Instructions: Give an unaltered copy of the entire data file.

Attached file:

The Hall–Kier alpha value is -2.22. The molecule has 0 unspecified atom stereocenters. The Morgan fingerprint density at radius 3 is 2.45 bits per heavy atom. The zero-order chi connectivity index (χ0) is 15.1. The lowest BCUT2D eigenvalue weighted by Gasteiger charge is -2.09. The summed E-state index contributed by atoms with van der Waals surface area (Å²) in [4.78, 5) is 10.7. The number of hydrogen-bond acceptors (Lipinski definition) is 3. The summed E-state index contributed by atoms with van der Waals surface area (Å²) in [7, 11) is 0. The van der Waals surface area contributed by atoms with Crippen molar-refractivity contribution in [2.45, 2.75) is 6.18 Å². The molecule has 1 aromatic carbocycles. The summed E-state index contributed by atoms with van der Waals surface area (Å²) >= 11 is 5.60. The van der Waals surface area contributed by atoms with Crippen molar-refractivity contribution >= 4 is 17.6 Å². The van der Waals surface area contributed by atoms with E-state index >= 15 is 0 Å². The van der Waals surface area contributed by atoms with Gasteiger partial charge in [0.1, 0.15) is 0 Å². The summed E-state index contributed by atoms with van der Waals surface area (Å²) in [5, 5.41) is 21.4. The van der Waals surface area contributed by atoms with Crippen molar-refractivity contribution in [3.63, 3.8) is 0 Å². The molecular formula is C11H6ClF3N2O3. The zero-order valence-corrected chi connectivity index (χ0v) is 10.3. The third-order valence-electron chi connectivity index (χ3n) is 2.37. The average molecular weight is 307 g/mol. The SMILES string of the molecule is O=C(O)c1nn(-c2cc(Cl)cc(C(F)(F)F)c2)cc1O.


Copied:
The Hall–Kier alpha value is -2.22. The molecule has 0 unspecified atom stereocenters. The Morgan fingerprint density at radius 3 is 2.45 bits per heavy atom. The zero-order chi connectivity index (χ0) is 15.1. The lowest BCUT2D eigenvalue weighted by Gasteiger charge is -2.09. The summed E-state index contributed by atoms with van der Waals surface area (Å²) in [4.78, 5) is 10.7. The number of hydrogen-bond acceptors (Lipinski definition) is 3. The summed E-state index contributed by atoms with van der Waals surface area (Å²) in [7, 11) is 0. The van der Waals surface area contributed by atoms with Crippen molar-refractivity contribution in [2.45, 2.75) is 6.18 Å². The molecule has 1 aromatic carbocycles. The summed E-state index contributed by atoms with van der Waals surface area (Å²) >= 11 is 5.60. The van der Waals surface area contributed by atoms with Crippen molar-refractivity contribution >= 4 is 17.6 Å². The van der Waals surface area contributed by atoms with E-state index >= 15 is 0 Å². The van der Waals surface area contributed by atoms with Gasteiger partial charge in [0.1, 0.15) is 0 Å². The summed E-state index contributed by atoms with van der Waals surface area (Å²) in [5, 5.41) is 21.4. The van der Waals surface area contributed by atoms with Crippen molar-refractivity contribution in [3.63, 3.8) is 0 Å². The molecular formula is C11H6ClF3N2O3. The zero-order valence-corrected chi connectivity index (χ0v) is 10.3. The third-order valence-electron chi connectivity index (χ3n) is 2.37. The average molecular weight is 307 g/mol. The SMILES string of the molecule is O=C(O)c1nn(-c2cc(Cl)cc(C(F)(F)F)c2)cc1O.